Kim Kardashian’s SKKN Pop-Up Store is Just as Greige as Her Minimalist Home
Cold stone forms, a complete lack of ornamentation, and a whole lot of greige. These may be qualities we associate with the cartoonishly minimalist home Kim Kardashian once shared with her ex-husband Kanye West, but they’re not exactly synonymous with skincare. Design studio Perron-Roettinger wanted to break the skincare aesthetic mold with the new SKKN pop-up store in Los Angeles, providing the first-ever physical showcase for Kardashian’s line of luxury skincare products. Made largely of plaster and cement, the space echoes the sparse, geometric characteristics of the brand identity the designers originally created for SKKN.
Located inside LA’s Westfield Century City shopping mall, the SKKN pop-up displays small cylindrical and spherical products on huge slabs of cement and alcoves in the smooth, bare walls. Perron-Roettinger co-founder Willo Perron says he drew inspiration from rock quarries when designing the 1,330-square-foot space, bringing in large-scale shapes meant to evoke massive chunks of raw minerals. Instead of contrasting with the products, the setting amplifies their simple, elemental forms.
If the products are a little mysterious, that’s because they’re meant to be. Perron-Roettinger created opaque containers that obscure their contents, with labels like “face cream” and “exfoliator” printed in tiny, barely legible text. The refillable containers are also housed within secondary packaging that’s textured to resemble naturally occurring materials.
“We like how it feels to hold a ceramic mug, the natural color of a clay pot, what it feels like to run your hand through sand, and all the different shades and textures of limestone quarry,” Perron-Roettinger co-founder Brian Roettinger told It’s Nice That.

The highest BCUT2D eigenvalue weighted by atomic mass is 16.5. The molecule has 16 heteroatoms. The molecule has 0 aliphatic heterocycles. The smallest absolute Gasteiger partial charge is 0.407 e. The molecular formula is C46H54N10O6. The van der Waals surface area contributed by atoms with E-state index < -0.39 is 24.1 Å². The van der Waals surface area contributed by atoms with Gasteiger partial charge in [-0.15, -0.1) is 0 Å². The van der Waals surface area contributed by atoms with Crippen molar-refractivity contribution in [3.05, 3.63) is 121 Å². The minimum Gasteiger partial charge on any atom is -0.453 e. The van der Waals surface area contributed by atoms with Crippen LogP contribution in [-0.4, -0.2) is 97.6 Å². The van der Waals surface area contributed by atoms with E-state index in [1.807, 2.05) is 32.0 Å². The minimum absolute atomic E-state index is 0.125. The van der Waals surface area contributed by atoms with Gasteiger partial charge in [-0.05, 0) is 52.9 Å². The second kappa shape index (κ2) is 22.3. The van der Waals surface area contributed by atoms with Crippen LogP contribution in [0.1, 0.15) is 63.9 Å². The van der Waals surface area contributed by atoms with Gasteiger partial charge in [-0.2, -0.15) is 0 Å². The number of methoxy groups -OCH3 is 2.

Staying within the same limited gray and beige color palette, Kardashian’s SKKN Home Accessories Collection is also on display at the LA pop-up. The five-piece houseware collection aims to capture the “calming aesthetic and neutral color palette of Kardashian’s home.” All made of hand-poured concrete, the collection consists of a vanity tray, spherical storage container, waste basket, tissue box, and a canister with a lid.
“I knew I wanted to complement my skincare collection with home accessories, designed to display my products and elevate the home with modern, minimalistic elegance,” Kardashian says. “When designing this collection, I wanted to bring the monochromatic interior design elements from my home to others. I’m excited to be able to share this collection with everyone.”
The SKKN pop-up shop will remain in place until the end of the year. As stark as the interior design and products may be, there’s no confusing the store for that of any other brand. Two enormous digital displays splashed with Kim’s face bookend the space, reminding shoppers what they’re really there for: a little bit of bottled essence du nouveau riche.
Willo Perron previously designed a pop-up store for Kardashian’s brand of undergarments, SKIMS, in 2021. Located on the ground floor of the Parisian department store Galeries Lafayette Paris Haussmann, the store was similarly smooth, beige, and low on embellishments, but drew inspiration from the hues and curves of human bodies instead of stone. The same design was repeated for a second pop-up store in Los Angeles later that year.